Learning how to properly endorse checks in certain situations is very important. A person endorses a check by signing his or her name on the back of the check. This signature allows the check to be transferred to another party. How that transfer takes place is determined, in part, by the type of endorsement used.
A blank endorsement is the simplest form of transferring the funds referred to in a check. You make a blank endorsement of a check by signing your name on the back of the check as it is written on the front of the check. If the name is misspelled on the front of the check you first write it as it was misspelled and then write it again the proper way. A check with a blank endorsement has no limitation on the transfer. Any holder of an endorsed check is able to receive the amount on the face of the check from the check issuer's bank account. You can endorse a check to someone else simply by making a blank endorsement and giving the check to that person to deposit in his or her bank account. This should not be done, however, unless the check is about to be cashed or deposited in the bank to prevent someone else from taking possession of the check and depositing it himself. A blank endorsement should never be done on a check that will be mailed to a third party or bank for the same reason.
You can also make a restrictive endorsement of a check. To do this, you give the bank specific instructions such as "For deposit only" prior to endorsing your name as it is written on the front of the check. Providing the bank with these instructions restricts what actions the bank can take regarding the check and prevents someone from cashing the check and walking off with the cash.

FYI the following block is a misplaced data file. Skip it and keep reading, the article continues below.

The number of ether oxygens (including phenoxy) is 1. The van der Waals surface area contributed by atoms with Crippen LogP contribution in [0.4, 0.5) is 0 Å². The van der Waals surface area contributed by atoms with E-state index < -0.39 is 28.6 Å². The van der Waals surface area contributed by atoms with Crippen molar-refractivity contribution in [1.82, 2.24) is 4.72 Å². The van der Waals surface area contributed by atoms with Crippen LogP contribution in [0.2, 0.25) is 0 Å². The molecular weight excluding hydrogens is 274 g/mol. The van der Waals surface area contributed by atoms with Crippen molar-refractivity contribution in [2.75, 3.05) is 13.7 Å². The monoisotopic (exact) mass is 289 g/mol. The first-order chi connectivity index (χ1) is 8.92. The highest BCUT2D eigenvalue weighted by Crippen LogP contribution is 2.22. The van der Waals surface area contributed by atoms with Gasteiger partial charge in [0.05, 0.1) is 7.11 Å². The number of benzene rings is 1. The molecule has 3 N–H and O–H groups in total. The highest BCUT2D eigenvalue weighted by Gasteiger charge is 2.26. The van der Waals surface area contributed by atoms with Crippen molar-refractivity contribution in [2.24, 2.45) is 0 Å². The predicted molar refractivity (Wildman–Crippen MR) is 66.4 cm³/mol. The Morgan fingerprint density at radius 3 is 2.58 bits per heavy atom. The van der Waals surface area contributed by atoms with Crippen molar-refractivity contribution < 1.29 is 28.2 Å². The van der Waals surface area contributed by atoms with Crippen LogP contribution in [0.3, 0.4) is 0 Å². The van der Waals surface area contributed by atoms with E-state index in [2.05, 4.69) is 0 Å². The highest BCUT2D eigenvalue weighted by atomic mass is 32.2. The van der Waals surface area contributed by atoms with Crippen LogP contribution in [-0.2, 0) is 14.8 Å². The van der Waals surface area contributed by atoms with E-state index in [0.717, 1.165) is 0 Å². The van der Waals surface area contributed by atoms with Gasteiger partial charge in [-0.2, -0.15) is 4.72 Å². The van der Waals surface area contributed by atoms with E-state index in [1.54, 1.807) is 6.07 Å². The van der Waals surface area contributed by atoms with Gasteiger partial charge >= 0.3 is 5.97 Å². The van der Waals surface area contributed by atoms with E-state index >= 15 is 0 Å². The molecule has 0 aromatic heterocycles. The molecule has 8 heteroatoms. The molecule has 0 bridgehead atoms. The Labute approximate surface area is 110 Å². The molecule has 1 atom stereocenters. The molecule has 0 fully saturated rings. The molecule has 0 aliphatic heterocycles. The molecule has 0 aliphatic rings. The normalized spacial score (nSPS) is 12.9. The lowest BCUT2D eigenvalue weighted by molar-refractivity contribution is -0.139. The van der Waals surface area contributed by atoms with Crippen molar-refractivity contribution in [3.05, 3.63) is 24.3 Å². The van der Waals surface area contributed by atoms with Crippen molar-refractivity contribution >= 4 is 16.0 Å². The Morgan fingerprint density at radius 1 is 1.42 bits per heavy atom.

The most common way to endorse a check to someone else is by making a special endorsement. As with a restrictive endorsement, you make a special endorsement by giving the bank special instructions about who is entitled to the transfer of funds. To make a special endorsement you should write "Pay to the order of" on the back of the check and insert the name of the person you are endorsing the check to. You then sign your name as in the other forms of endorsement. A special endorsement such as this is often called a third party check. The check writer is the first party, and the person the check was originally made out to is the second party. When the second party makes a special endorsement to another person, that person becomes a third party to a check. Banks may or may not accept third party checks because they have no way of proving that the endorsement to that third party is valid. Third party checks are often found to be fraudulent or counterfeit and nothing requires a bank to honor such an endorsement. The bank might require the second party endorser to be present for the third party to cash the check. For this reason the utility of a third party check is extremely limited.